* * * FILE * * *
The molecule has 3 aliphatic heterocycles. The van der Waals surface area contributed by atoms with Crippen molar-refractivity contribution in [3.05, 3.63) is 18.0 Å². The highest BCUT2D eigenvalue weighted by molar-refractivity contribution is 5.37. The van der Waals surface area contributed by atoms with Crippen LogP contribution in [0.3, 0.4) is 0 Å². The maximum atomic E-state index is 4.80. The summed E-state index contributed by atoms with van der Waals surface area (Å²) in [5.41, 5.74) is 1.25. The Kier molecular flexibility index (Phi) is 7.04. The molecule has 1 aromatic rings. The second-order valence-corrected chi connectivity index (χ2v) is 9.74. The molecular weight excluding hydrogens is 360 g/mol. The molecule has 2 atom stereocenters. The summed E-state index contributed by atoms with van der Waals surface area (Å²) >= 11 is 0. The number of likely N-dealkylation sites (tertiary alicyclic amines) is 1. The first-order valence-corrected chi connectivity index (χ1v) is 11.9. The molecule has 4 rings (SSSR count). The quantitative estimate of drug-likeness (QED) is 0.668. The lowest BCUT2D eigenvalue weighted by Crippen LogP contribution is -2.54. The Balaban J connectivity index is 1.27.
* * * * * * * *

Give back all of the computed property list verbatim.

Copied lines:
The molecule has 3 aliphatic heterocycles. The van der Waals surface area contributed by atoms with Crippen molar-refractivity contribution in [3.05, 3.63) is 18.0 Å². The highest BCUT2D eigenvalue weighted by molar-refractivity contribution is 5.37. The van der Waals surface area contributed by atoms with Crippen LogP contribution in [0.3, 0.4) is 0 Å². The maximum atomic E-state index is 4.80. The summed E-state index contributed by atoms with van der Waals surface area (Å²) in [5.41, 5.74) is 1.25. The Kier molecular flexibility index (Phi) is 7.04. The molecule has 1 aromatic rings. The second-order valence-corrected chi connectivity index (χ2v) is 9.74. The molecular weight excluding hydrogens is 360 g/mol. The molecule has 2 atom stereocenters. The summed E-state index contributed by atoms with van der Waals surface area (Å²) >= 11 is 0. The number of likely N-dealkylation sites (tertiary alicyclic amines) is 1. The first-order valence-corrected chi connectivity index (χ1v) is 11.9. The molecule has 4 rings (SSSR count). The quantitative estimate of drug-likeness (QED) is 0.668. The lowest BCUT2D eigenvalue weighted by Crippen LogP contribution is -2.54. The Balaban J connectivity index is 1.27.